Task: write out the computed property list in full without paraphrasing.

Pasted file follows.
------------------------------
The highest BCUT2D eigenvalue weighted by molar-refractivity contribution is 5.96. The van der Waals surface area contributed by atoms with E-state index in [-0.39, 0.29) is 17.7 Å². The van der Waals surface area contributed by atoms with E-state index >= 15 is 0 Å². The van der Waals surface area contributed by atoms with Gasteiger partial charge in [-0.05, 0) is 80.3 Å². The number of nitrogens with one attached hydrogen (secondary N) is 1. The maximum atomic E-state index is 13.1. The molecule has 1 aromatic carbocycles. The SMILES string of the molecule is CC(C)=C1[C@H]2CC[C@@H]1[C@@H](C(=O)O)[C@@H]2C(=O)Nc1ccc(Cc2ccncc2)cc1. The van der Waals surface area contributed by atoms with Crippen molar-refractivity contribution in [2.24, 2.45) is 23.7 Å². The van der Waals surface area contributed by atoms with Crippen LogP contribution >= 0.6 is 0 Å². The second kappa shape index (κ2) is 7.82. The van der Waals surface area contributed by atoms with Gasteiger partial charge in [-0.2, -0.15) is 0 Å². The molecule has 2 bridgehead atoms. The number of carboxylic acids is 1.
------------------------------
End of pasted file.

The highest BCUT2D eigenvalue weighted by molar-refractivity contribution is 5.96. The van der Waals surface area contributed by atoms with E-state index in [-0.39, 0.29) is 17.7 Å². The van der Waals surface area contributed by atoms with E-state index >= 15 is 0 Å². The van der Waals surface area contributed by atoms with Gasteiger partial charge in [-0.05, 0) is 80.3 Å². The number of nitrogens with one attached hydrogen (secondary N) is 1. The maximum atomic E-state index is 13.1. The molecule has 1 aromatic carbocycles. The SMILES string of the molecule is CC(C)=C1[C@H]2CC[C@@H]1[C@@H](C(=O)O)[C@@H]2C(=O)Nc1ccc(Cc2ccncc2)cc1. The van der Waals surface area contributed by atoms with Crippen molar-refractivity contribution in [2.24, 2.45) is 23.7 Å². The van der Waals surface area contributed by atoms with Crippen LogP contribution >= 0.6 is 0 Å². The second kappa shape index (κ2) is 7.82. The van der Waals surface area contributed by atoms with Gasteiger partial charge in [-0.2, -0.15) is 0 Å². The molecule has 2 bridgehead atoms. The number of carboxylic acids is 1.